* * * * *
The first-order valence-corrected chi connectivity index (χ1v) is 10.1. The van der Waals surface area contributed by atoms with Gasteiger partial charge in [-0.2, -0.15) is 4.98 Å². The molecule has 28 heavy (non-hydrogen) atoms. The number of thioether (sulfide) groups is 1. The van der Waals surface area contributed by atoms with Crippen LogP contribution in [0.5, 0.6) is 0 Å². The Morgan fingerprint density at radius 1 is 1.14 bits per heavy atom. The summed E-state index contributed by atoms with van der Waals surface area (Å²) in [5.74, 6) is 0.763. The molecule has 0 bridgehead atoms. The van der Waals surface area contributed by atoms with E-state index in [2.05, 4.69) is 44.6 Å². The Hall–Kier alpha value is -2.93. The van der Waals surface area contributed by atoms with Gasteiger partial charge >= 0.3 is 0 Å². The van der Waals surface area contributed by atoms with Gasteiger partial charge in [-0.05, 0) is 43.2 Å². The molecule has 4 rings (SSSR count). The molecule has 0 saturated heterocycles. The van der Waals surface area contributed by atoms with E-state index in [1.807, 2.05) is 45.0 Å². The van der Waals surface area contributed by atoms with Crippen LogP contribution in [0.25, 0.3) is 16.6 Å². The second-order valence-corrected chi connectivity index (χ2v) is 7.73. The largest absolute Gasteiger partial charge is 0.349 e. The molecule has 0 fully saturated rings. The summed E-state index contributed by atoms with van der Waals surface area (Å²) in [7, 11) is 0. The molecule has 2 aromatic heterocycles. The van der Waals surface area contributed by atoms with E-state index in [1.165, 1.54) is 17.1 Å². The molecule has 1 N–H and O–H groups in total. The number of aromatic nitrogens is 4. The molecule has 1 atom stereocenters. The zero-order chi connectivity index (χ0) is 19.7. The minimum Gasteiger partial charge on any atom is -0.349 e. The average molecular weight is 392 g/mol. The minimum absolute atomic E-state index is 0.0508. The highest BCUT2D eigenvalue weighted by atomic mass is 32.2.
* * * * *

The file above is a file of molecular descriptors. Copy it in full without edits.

The first-order valence-corrected chi connectivity index (χ1v) is 10.1. The van der Waals surface area contributed by atoms with Gasteiger partial charge in [-0.2, -0.15) is 4.98 Å². The molecule has 28 heavy (non-hydrogen) atoms. The number of thioether (sulfide) groups is 1. The van der Waals surface area contributed by atoms with Crippen LogP contribution in [0.5, 0.6) is 0 Å². The Morgan fingerprint density at radius 1 is 1.14 bits per heavy atom. The summed E-state index contributed by atoms with van der Waals surface area (Å²) in [5.74, 6) is 0.763. The molecule has 0 bridgehead atoms. The van der Waals surface area contributed by atoms with E-state index in [2.05, 4.69) is 44.6 Å². The Hall–Kier alpha value is -2.93. The van der Waals surface area contributed by atoms with Gasteiger partial charge >= 0.3 is 0 Å². The van der Waals surface area contributed by atoms with Gasteiger partial charge in [-0.05, 0) is 43.2 Å². The molecule has 4 rings (SSSR count). The molecule has 0 saturated heterocycles. The van der Waals surface area contributed by atoms with E-state index in [1.807, 2.05) is 45.0 Å². The van der Waals surface area contributed by atoms with Crippen LogP contribution in [0.25, 0.3) is 16.6 Å². The second-order valence-corrected chi connectivity index (χ2v) is 7.73. The largest absolute Gasteiger partial charge is 0.349 e. The molecule has 0 fully saturated rings. The summed E-state index contributed by atoms with van der Waals surface area (Å²) in [7, 11) is 0. The molecule has 2 aromatic heterocycles. The van der Waals surface area contributed by atoms with E-state index in [1.165, 1.54) is 17.1 Å². The molecule has 1 N–H and O–H groups in total. The number of aromatic nitrogens is 4. The molecule has 1 atom stereocenters. The zero-order chi connectivity index (χ0) is 19.7. The minimum Gasteiger partial charge on any atom is -0.349 e. The average molecular weight is 392 g/mol. The minimum absolute atomic E-state index is 0.0508. The highest BCUT2D eigenvalue weighted by atomic mass is 32.2.